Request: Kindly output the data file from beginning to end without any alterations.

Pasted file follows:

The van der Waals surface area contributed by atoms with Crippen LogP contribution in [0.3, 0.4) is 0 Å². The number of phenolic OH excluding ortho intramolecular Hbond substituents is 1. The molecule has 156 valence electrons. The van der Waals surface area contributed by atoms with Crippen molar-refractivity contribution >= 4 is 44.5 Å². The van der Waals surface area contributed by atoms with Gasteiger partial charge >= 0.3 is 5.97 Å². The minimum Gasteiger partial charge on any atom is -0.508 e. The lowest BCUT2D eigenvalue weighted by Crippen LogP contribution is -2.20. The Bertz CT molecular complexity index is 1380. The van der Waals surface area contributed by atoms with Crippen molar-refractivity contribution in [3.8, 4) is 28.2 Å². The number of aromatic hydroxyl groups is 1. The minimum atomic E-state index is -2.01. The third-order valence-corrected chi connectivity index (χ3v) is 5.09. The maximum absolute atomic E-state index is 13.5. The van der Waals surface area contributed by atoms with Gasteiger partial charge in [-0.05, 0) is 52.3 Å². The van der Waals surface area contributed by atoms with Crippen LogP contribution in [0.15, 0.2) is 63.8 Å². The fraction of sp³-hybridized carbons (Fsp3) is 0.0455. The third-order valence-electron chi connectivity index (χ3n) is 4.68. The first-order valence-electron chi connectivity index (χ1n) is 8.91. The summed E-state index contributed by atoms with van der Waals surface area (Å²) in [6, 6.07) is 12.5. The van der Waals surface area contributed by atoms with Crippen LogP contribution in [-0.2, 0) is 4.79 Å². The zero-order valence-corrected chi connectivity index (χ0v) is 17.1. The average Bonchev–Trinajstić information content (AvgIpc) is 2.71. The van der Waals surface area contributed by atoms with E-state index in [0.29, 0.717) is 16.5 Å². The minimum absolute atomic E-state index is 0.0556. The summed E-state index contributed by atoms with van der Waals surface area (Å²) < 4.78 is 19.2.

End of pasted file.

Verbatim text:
The van der Waals surface area contributed by atoms with Crippen LogP contribution in [0.3, 0.4) is 0 Å². The number of phenolic OH excluding ortho intramolecular Hbond substituents is 1. The molecule has 156 valence electrons. The van der Waals surface area contributed by atoms with Crippen molar-refractivity contribution >= 4 is 44.5 Å². The van der Waals surface area contributed by atoms with Gasteiger partial charge >= 0.3 is 5.97 Å². The minimum Gasteiger partial charge on any atom is -0.508 e. The lowest BCUT2D eigenvalue weighted by Crippen LogP contribution is -2.20. The Bertz CT molecular complexity index is 1380. The van der Waals surface area contributed by atoms with Crippen molar-refractivity contribution in [3.8, 4) is 28.2 Å². The number of aromatic hydroxyl groups is 1. The minimum atomic E-state index is -2.01. The third-order valence-corrected chi connectivity index (χ3v) is 5.09. The maximum absolute atomic E-state index is 13.5. The van der Waals surface area contributed by atoms with Gasteiger partial charge in [-0.05, 0) is 52.3 Å². The van der Waals surface area contributed by atoms with Crippen LogP contribution in [0.15, 0.2) is 63.8 Å². The fraction of sp³-hybridized carbons (Fsp3) is 0.0455. The third-order valence-electron chi connectivity index (χ3n) is 4.68. The first-order valence-electron chi connectivity index (χ1n) is 8.91. The summed E-state index contributed by atoms with van der Waals surface area (Å²) in [6, 6.07) is 12.5. The van der Waals surface area contributed by atoms with Crippen LogP contribution in [-0.2, 0) is 4.79 Å². The zero-order valence-corrected chi connectivity index (χ0v) is 17.1. The average Bonchev–Trinajstić information content (AvgIpc) is 2.71. The van der Waals surface area contributed by atoms with E-state index in [0.29, 0.717) is 16.5 Å². The minimum absolute atomic E-state index is 0.0556. The summed E-state index contributed by atoms with van der Waals surface area (Å²) < 4.78 is 19.2.